Two milestones marked at BCCC Goals: The community college, where continued operation was in doubt a decade ago, celebrates its 50th birthday and opens a new building.

September 19, 1997|By Karen Masterson | Karen Masterson,SUN STAFF

Baltimore City Community College celebrated two milestones yesterday -- its 50th birthday and the opening of a new life sciences building on its Liberty Heights Avenue campus.

Convocation speaker State Sen. Clarence W. Blount, a Baltimore Democrat, told an audience of roughly 500 that he wasn't going to get philosophical on why education is important. Instead, he said he wanted to talk about BCCC's progress.

"The demise of this institution was pretty close," he said, referring to the late 1980s when the col- lege was inefficient, the city of Baltimore couldn't afford to run it and the state appeared unlikely to step in and take over.

Now, after becoming the only 2-year state-supported college in Maryland, 90 percent of its graduates are getting jobs and 87 percent are working in Baltimore, according to the college.

"Ninety percent of anything is good. If I could keep 90 percent of the money I make I'd be good," he quipped.

The day on campus was filled with sunshine, brass quintets of modern jazz, a picnic birthday party and a ribbon cutting ceremony complete with the release of 50 white doves that circled overhead several times before disappearing over the trees.

BCCC's aim -- which was revised when President James D. Tschechtelin took over in 1990 -- is to "create a beacon of hope and a world-class work force in Baltimore," according to the college's mission statement.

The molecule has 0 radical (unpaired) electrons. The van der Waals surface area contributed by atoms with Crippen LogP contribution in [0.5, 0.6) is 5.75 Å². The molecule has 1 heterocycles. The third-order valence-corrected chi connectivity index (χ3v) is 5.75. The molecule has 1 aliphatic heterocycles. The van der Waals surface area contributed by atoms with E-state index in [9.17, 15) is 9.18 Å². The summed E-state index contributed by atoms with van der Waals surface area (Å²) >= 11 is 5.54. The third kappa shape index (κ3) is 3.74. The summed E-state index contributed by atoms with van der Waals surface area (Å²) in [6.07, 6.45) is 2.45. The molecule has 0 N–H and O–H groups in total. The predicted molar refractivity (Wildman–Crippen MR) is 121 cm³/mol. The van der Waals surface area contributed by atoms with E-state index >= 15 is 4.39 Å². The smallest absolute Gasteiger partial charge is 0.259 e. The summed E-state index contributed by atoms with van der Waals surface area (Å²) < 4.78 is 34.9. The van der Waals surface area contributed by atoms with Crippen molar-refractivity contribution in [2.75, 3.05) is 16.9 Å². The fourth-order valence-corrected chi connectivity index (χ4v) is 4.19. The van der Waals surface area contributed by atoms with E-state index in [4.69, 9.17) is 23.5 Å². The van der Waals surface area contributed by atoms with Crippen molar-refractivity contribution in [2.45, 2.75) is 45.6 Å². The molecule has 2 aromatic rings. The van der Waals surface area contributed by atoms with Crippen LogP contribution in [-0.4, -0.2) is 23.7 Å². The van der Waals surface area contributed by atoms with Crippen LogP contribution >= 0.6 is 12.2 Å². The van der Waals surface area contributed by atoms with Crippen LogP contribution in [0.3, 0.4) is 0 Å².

According to former Gov. William Donald Schaefer, who at- tended the ceremonies, the college is achieving its goals.

"In the late '80s, the leadership was going downhill, kids weren't learning and the city wasn't financing the school," he said. "It was a gamble on whether it was going to make it."

Now it's much more successful as an institution, he said, pointing to the new $18.5 million Life Sciences Building. One of the floors houses an institute dedicated to Schaefer.

Schaefer said the school helps many get an education when they would otherwise not be able to attend college, which rang true with the students on campus.

"I want to make a better life for myself," said LaSandra Cox, 28, of Northwest Baltimore, a single mother of three. She studies nursing while working as a nursing assistant.

Tracy Muse, 34, said: "I have to be to work at 3: 30 in the morning. I get off at noon. My first class starts at 12: 45 and my last class ends at 8: 30 at night."

With two children, she said the schedule is hard but worth it. When she's finished, she'll be trained in computer programming and repair, and able to earn a much higher income.

As for her children, they cope, she said. "Most of the time I find them piled on my bed waiting for Mommy to come home."

Pub Date: 9/19/97

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